Searching over 5,500,000 cases.

Buy This Entire Record For $7.95

Download the entire decision to receive the complete text, official citation,
docket number, dissents and concurrences, and footnotes for this case.

Learn more about what you receive with purchase of this case.

Kostenko v. CBS Evening News

United States District Court, S.D. West Virginia, Beckley Division

September 13, 2017

CBS EVENING NEWS, et al., Defendants.



         The Court has reviewed the Motion by CBS Broadcasting Inc. and CBS Corporation for Summary Judgment (Document 17) and Memorandum of Law in Support (Document 18), the Motion in Opposition to Defendant's Motion for Summary Judgment (Document 20, 21), [1] the Memorandum in Support of Dr. Kostenko's Motion in Opposition to Defendant's Motion for Summary Judgment (Document 19, 22), the Reply Memorandum of Law in Support of Defendants' Motion for Summary Judgment (Document 23), as well as all attached exhibits. In addition, the Court has reviewed the Plaintiff's Complaint (Document 1-1). For the reasons stated herein, the Court finds that the motion for summary judgment should be granted.


         Plaintiff Michael Kostenko, a doctor of osteopathic medicine, initiated this action with a complaint filed in the Circuit Court of Raleigh County on May 20, 2016, naming the following Defendants: CBS Evening News, CBS Inc., CBS Broadcasting Inc., CBS Corporation, Jim Axelrod, and Ashley Velie. The Defendants[2] removed the matter to federal court on June 13, 2016. After this motion was fully briefed, the United States brought criminal charges against the Plaintiff in Criminal Action No. 5:16-cr-221. The Court granted the Plaintiff's request to stay this civil action pending resolution of the criminal charges to avoid any obligation to provide potentially self-incriminating testimony. The criminal case was closed on August 23, 2017, [3] and the Court lifted the stay on August 28, 2017. (Document 46.)

         In the complaint, the Plaintiff alleges defamation and intentional infliction of emotional distress related to two news reports about the opioid epidemic in West Virginia broadcast by the Defendants. The Plaintiff alleges that a January 6, 2016 news piece misrepresented his medical practice, the Coal Country Clinic, by “describing his medical facility as a pain clinic and us[ing] him as an example of a ‘drug trafficker.'” (Compl. at ¶ 8.) He complains of negative statements made about another pain clinic highlighted in the January 6 report, shortly before mention of Dr. Kostenko's clinic. He alleges that the statement providing the number of prescriptions he wrote was misleading because he uses short-term prescriptions. The January 6 report states that the Defendants tried to contact the Plaintiff, which he alleges is untrue. The Plaintiff further alleges that the Defendants relied upon misrepresentations by the West Virginia Department of Health and Human Resources (WVDHHR) and purposely published the January piece the evening before the Plaintiff had an administrative hearing with the WVDHHR.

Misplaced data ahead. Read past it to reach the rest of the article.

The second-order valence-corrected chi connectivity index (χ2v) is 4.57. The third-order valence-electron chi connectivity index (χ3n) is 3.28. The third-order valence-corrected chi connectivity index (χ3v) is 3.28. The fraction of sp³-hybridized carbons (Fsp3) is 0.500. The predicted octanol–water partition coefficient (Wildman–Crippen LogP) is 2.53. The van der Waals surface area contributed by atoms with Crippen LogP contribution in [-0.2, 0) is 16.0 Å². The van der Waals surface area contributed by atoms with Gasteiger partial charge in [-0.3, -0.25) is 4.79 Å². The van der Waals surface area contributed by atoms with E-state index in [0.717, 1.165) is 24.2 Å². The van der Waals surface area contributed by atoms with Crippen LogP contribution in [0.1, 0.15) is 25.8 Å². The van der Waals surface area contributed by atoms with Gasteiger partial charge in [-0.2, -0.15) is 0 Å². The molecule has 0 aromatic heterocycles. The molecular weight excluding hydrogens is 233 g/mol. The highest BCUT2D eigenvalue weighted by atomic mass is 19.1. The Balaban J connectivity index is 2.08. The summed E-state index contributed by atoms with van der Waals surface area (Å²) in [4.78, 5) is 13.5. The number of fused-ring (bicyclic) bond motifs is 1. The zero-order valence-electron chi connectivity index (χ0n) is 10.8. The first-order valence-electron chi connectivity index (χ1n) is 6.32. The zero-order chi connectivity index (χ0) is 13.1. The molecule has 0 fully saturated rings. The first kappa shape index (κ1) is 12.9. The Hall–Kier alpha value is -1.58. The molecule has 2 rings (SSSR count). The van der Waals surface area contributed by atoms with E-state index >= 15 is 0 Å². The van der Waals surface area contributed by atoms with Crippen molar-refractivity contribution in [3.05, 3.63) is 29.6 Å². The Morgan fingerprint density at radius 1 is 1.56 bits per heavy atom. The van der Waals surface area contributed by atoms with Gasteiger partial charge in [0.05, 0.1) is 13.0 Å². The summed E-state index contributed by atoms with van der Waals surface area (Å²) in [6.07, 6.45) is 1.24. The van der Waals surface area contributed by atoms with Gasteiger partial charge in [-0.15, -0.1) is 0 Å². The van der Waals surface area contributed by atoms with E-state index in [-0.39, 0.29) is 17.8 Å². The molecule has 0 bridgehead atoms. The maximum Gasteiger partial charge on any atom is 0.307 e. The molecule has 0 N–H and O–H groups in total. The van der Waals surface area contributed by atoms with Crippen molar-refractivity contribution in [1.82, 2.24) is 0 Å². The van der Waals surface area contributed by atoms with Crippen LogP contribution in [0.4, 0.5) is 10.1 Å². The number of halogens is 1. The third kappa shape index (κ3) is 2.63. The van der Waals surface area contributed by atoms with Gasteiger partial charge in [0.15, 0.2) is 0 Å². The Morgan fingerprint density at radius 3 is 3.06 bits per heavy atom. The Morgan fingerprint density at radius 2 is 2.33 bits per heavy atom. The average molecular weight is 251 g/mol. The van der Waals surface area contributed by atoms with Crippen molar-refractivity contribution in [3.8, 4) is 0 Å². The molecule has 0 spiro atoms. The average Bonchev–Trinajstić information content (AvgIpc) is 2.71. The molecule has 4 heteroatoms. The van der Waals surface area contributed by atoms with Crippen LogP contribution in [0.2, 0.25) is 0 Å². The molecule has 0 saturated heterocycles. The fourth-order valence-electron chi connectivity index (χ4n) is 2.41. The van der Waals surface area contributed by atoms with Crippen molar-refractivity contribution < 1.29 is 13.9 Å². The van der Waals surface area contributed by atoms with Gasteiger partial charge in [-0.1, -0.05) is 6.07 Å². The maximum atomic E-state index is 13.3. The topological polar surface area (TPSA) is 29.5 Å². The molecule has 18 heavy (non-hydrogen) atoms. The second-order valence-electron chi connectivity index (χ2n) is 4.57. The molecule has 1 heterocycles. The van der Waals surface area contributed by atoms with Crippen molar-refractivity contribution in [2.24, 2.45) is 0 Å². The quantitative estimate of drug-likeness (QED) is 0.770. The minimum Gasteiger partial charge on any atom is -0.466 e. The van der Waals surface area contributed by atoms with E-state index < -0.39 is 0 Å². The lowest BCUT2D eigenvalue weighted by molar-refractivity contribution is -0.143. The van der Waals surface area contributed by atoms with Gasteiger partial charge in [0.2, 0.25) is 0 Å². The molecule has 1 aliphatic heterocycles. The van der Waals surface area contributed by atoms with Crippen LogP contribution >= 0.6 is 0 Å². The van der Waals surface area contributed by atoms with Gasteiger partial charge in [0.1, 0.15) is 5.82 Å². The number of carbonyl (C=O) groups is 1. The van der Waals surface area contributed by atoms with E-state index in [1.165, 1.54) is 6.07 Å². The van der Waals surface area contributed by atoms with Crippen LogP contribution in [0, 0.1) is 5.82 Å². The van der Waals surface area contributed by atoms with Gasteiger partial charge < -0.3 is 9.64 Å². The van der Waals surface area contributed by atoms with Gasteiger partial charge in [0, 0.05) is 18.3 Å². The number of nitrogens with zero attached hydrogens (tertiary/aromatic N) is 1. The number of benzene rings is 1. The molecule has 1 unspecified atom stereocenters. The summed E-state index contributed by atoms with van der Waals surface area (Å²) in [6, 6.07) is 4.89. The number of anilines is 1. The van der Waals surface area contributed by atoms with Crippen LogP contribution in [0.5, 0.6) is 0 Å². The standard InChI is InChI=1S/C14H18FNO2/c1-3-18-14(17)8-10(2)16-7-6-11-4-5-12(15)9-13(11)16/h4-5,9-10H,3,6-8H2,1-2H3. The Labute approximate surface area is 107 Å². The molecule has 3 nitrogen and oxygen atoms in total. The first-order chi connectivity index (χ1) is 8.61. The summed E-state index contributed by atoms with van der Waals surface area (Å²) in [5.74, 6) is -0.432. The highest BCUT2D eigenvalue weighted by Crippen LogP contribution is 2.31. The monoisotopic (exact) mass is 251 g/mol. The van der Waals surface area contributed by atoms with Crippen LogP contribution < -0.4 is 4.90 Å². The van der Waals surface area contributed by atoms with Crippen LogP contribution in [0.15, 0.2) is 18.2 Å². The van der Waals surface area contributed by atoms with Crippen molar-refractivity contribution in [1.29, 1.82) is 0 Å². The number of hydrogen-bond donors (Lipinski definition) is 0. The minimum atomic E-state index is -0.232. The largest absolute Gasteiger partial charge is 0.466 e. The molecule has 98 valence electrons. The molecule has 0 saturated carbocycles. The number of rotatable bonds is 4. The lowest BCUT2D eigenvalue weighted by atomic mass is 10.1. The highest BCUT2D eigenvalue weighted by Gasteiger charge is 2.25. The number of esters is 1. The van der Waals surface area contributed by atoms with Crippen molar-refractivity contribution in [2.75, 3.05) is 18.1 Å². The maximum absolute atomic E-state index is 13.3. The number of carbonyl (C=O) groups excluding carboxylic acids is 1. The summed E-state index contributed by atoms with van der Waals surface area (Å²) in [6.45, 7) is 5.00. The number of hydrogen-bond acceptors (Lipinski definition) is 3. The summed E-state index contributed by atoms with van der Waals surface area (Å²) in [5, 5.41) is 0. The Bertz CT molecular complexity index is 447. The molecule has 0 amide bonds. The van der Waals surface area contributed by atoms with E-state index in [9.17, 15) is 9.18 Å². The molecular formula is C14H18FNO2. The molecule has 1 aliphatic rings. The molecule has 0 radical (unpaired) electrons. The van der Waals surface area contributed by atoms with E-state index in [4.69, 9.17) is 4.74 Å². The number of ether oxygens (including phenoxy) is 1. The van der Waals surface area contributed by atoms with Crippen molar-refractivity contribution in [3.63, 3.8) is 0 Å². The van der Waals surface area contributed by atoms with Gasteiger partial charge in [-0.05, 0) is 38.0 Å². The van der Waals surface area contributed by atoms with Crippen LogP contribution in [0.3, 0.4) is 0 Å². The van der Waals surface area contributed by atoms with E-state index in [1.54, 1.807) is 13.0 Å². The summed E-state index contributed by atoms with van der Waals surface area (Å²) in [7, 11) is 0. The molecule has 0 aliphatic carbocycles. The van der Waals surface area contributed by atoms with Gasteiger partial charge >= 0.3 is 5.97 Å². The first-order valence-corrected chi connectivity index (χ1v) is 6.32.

The Plaintiff agreed to an interview with Jim Axelrod, which formed the basis of a second news report broadcast on April 13, 2016. He alleges that he expected the interview to focus on “corruption that has led to poverty, disease and crime in West Virginia” and not “about three patients that died in 2014.” (Id. at ¶ 16.) The Plaintiff alleges that both the interview and footage of a class, which patients attend prior to receiving prescriptions, were edited to “connote Dr. Kostenko being a ‘drug trafficker' and …[make] it look like an employee was handing out signed prescriptions to anyone that would walk into his clinic.” (Id. at ¶ 18.) He alleges that the following statements in the April 13 broadcast[4] were defamatory: (a) a discussion about coordination of care with other physicians treating Dr. Kostenko's patients; (b) his response agreeing that he bore some responsibility for the death of Patient Three, followed by a voiceover stating “As he explains it, Kostenko wishes the hospital where his patient was being treated had reached out to him. He told us he didn't know how bad her condition was;” and (c) the number of prescriptions written by Dr. Kostenko. (Id. at ¶ 22.)

         The Defendants produced nearly thirty exhibits, including the videos and transcripts of the broadcasts and articles at issue. In addition, the Defendants supplied the orders and hearing transcripts of administrative and court decisions related to the classification of Dr. Kostenko's practice as a pain clinic under state law, proceedings to revoke Dr. Kostenko's medical license, and decisions related to Dr. Kostenko's public health scholarship and his prior practice in workers' compensation. Those early proceedings were not mentioned in the broadcasts. However, Dr. Kostenko brought up his history in the full, unedited interview to explain that he operated a cash-only practice from his home because of a decision barring him from receiving federal health payments due to an obligation to repay his scholarship, and a decision barring him from serving patients under the West Virginia Workers' Compensation system. He viewed both of those decisions as persecution based on his medical principles. The explanations of the decisions provided by the administrative bodies and courts rested on his failure to conform to applicable standards of care, unethical practices, and, as to the workers' compensation decision, improper billing.